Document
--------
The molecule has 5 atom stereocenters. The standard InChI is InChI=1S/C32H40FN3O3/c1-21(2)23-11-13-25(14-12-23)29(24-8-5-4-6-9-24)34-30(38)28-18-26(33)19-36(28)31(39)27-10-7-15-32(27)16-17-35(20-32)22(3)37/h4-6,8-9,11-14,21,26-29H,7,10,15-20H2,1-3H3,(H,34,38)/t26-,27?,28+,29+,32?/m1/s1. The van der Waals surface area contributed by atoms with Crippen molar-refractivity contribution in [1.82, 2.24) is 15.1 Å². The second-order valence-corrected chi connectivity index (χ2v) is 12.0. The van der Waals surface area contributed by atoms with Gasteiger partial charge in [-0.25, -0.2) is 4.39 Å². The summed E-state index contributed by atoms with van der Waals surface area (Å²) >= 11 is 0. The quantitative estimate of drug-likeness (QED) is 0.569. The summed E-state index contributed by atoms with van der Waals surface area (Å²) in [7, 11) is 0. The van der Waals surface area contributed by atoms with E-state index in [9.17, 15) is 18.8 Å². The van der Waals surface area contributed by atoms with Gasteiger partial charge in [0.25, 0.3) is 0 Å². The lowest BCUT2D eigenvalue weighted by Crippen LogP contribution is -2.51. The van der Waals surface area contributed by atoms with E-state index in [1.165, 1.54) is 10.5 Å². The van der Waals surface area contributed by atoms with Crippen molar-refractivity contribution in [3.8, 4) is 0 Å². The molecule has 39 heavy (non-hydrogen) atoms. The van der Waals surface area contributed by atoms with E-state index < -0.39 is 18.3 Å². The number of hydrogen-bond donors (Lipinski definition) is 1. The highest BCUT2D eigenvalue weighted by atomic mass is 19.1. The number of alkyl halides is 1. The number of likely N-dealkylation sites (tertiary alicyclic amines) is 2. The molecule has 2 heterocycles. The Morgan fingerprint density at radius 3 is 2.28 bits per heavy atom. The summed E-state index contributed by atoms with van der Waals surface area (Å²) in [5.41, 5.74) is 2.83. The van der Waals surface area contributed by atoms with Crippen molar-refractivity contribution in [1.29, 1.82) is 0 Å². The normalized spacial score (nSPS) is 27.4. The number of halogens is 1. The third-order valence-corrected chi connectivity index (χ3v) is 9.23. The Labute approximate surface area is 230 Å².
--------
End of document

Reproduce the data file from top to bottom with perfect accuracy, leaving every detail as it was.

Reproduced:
The molecule has 5 atom stereocenters. The standard InChI is InChI=1S/C32H40FN3O3/c1-21(2)23-11-13-25(14-12-23)29(24-8-5-4-6-9-24)34-30(38)28-18-26(33)19-36(28)31(39)27-10-7-15-32(27)16-17-35(20-32)22(3)37/h4-6,8-9,11-14,21,26-29H,7,10,15-20H2,1-3H3,(H,34,38)/t26-,27?,28+,29+,32?/m1/s1. The van der Waals surface area contributed by atoms with Crippen molar-refractivity contribution in [1.82, 2.24) is 15.1 Å². The second-order valence-corrected chi connectivity index (χ2v) is 12.0. The van der Waals surface area contributed by atoms with Gasteiger partial charge in [-0.25, -0.2) is 4.39 Å². The summed E-state index contributed by atoms with van der Waals surface area (Å²) >= 11 is 0. The quantitative estimate of drug-likeness (QED) is 0.569. The summed E-state index contributed by atoms with van der Waals surface area (Å²) in [7, 11) is 0. The van der Waals surface area contributed by atoms with E-state index in [9.17, 15) is 18.8 Å². The van der Waals surface area contributed by atoms with Gasteiger partial charge in [0.25, 0.3) is 0 Å². The lowest BCUT2D eigenvalue weighted by Crippen LogP contribution is -2.51. The van der Waals surface area contributed by atoms with E-state index in [1.165, 1.54) is 10.5 Å². The van der Waals surface area contributed by atoms with Crippen molar-refractivity contribution in [3.8, 4) is 0 Å². The molecule has 39 heavy (non-hydrogen) atoms. The van der Waals surface area contributed by atoms with E-state index < -0.39 is 18.3 Å². The number of hydrogen-bond donors (Lipinski definition) is 1. The highest BCUT2D eigenvalue weighted by atomic mass is 19.1. The number of alkyl halides is 1. The number of likely N-dealkylation sites (tertiary alicyclic amines) is 2. The molecule has 2 heterocycles. The Morgan fingerprint density at radius 3 is 2.28 bits per heavy atom. The summed E-state index contributed by atoms with van der Waals surface area (Å²) in [5.41, 5.74) is 2.83. The van der Waals surface area contributed by atoms with Crippen molar-refractivity contribution in [1.29, 1.82) is 0 Å². The normalized spacial score (nSPS) is 27.4. The number of halogens is 1. The third-order valence-corrected chi connectivity index (χ3v) is 9.23. The Labute approximate surface area is 230 Å².